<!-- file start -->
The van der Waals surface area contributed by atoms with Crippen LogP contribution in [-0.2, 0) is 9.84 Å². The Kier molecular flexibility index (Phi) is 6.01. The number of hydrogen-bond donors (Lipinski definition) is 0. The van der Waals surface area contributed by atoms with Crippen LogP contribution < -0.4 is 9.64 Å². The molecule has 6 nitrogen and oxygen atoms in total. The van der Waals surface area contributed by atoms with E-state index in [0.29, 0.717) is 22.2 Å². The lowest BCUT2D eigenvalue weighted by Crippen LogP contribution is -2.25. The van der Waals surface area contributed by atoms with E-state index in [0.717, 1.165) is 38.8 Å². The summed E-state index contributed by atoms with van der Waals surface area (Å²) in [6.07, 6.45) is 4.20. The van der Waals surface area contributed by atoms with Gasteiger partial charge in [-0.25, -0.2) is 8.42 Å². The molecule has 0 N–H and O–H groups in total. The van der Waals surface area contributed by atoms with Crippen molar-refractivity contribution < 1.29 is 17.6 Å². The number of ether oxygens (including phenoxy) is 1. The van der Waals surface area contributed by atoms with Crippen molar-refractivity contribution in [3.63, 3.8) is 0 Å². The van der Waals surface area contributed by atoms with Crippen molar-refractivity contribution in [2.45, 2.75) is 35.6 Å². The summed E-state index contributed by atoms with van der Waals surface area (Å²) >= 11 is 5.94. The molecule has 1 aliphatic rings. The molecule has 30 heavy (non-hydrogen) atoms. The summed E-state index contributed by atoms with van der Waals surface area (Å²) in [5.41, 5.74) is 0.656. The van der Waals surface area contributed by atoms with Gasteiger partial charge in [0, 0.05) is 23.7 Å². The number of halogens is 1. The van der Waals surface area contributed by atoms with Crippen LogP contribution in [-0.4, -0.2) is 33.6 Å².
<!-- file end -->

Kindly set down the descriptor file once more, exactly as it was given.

The van der Waals surface area contributed by atoms with Crippen LogP contribution in [-0.2, 0) is 9.84 Å². The Kier molecular flexibility index (Phi) is 6.01. The number of hydrogen-bond donors (Lipinski definition) is 0. The van der Waals surface area contributed by atoms with Crippen LogP contribution < -0.4 is 9.64 Å². The molecule has 6 nitrogen and oxygen atoms in total. The van der Waals surface area contributed by atoms with E-state index in [0.29, 0.717) is 22.2 Å². The lowest BCUT2D eigenvalue weighted by Crippen LogP contribution is -2.25. The van der Waals surface area contributed by atoms with E-state index in [0.717, 1.165) is 38.8 Å². The summed E-state index contributed by atoms with van der Waals surface area (Å²) in [6.07, 6.45) is 4.20. The van der Waals surface area contributed by atoms with Gasteiger partial charge in [-0.25, -0.2) is 8.42 Å². The molecule has 0 N–H and O–H groups in total. The van der Waals surface area contributed by atoms with Crippen molar-refractivity contribution < 1.29 is 17.6 Å². The number of ether oxygens (including phenoxy) is 1. The van der Waals surface area contributed by atoms with Crippen molar-refractivity contribution in [3.63, 3.8) is 0 Å². The van der Waals surface area contributed by atoms with Crippen molar-refractivity contribution in [2.45, 2.75) is 35.6 Å². The summed E-state index contributed by atoms with van der Waals surface area (Å²) >= 11 is 5.94. The molecule has 1 aliphatic rings. The molecule has 30 heavy (non-hydrogen) atoms. The summed E-state index contributed by atoms with van der Waals surface area (Å²) in [5.41, 5.74) is 0.656. The van der Waals surface area contributed by atoms with Gasteiger partial charge in [0, 0.05) is 23.7 Å². The number of halogens is 1. The van der Waals surface area contributed by atoms with Crippen LogP contribution in [-0.4, -0.2) is 33.6 Å².